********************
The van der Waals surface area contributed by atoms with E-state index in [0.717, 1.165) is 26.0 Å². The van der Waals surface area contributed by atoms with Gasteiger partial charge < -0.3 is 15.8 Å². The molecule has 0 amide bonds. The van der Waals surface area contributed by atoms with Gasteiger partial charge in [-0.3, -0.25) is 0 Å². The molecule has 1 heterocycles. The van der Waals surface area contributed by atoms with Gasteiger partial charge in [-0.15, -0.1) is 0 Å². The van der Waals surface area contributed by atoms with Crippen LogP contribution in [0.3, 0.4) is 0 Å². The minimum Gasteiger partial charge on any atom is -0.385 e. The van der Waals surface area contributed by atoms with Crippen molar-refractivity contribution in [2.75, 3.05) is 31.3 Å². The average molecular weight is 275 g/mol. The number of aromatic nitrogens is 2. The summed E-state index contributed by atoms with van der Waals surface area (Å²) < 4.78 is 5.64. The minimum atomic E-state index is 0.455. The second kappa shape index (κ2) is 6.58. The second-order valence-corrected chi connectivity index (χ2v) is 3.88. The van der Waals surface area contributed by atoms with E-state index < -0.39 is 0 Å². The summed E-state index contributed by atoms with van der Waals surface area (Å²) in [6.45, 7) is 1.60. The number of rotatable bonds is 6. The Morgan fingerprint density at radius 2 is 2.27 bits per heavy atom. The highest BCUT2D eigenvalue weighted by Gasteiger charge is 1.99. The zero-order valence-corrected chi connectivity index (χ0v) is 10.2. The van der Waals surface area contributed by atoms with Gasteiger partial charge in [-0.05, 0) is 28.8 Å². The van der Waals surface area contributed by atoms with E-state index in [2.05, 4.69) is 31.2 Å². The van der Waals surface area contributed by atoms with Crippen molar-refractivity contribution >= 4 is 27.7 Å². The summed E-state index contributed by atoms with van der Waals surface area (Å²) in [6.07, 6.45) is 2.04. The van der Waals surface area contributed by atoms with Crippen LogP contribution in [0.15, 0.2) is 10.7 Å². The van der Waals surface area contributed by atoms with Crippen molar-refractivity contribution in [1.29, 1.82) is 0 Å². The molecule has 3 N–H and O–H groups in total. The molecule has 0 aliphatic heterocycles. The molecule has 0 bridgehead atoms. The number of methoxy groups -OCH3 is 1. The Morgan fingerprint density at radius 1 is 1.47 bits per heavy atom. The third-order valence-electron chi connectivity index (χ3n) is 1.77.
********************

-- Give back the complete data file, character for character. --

The van der Waals surface area contributed by atoms with E-state index in [0.717, 1.165) is 26.0 Å². The van der Waals surface area contributed by atoms with Gasteiger partial charge < -0.3 is 15.8 Å². The molecule has 0 amide bonds. The van der Waals surface area contributed by atoms with Gasteiger partial charge in [-0.3, -0.25) is 0 Å². The molecule has 1 heterocycles. The van der Waals surface area contributed by atoms with Gasteiger partial charge in [-0.15, -0.1) is 0 Å². The van der Waals surface area contributed by atoms with Crippen LogP contribution in [0.3, 0.4) is 0 Å². The minimum Gasteiger partial charge on any atom is -0.385 e. The van der Waals surface area contributed by atoms with Crippen molar-refractivity contribution in [2.75, 3.05) is 31.3 Å². The average molecular weight is 275 g/mol. The number of aromatic nitrogens is 2. The summed E-state index contributed by atoms with van der Waals surface area (Å²) < 4.78 is 5.64. The minimum atomic E-state index is 0.455. The second kappa shape index (κ2) is 6.58. The second-order valence-corrected chi connectivity index (χ2v) is 3.88. The van der Waals surface area contributed by atoms with E-state index < -0.39 is 0 Å². The summed E-state index contributed by atoms with van der Waals surface area (Å²) in [6.45, 7) is 1.60. The number of rotatable bonds is 6. The Morgan fingerprint density at radius 2 is 2.27 bits per heavy atom. The highest BCUT2D eigenvalue weighted by Gasteiger charge is 1.99. The zero-order valence-corrected chi connectivity index (χ0v) is 10.2. The van der Waals surface area contributed by atoms with Gasteiger partial charge in [-0.05, 0) is 28.8 Å². The van der Waals surface area contributed by atoms with E-state index in [2.05, 4.69) is 31.2 Å². The van der Waals surface area contributed by atoms with Crippen molar-refractivity contribution >= 4 is 27.7 Å². The summed E-state index contributed by atoms with van der Waals surface area (Å²) in [6.07, 6.45) is 2.04. The van der Waals surface area contributed by atoms with Crippen LogP contribution in [0.15, 0.2) is 10.7 Å². The van der Waals surface area contributed by atoms with Crippen molar-refractivity contribution in [1.29, 1.82) is 0 Å². The molecule has 3 N–H and O–H groups in total. The molecule has 0 aliphatic heterocycles. The molecule has 0 bridgehead atoms. The number of methoxy groups -OCH3 is 1. The Morgan fingerprint density at radius 1 is 1.47 bits per heavy atom. The third-order valence-electron chi connectivity index (χ3n) is 1.77.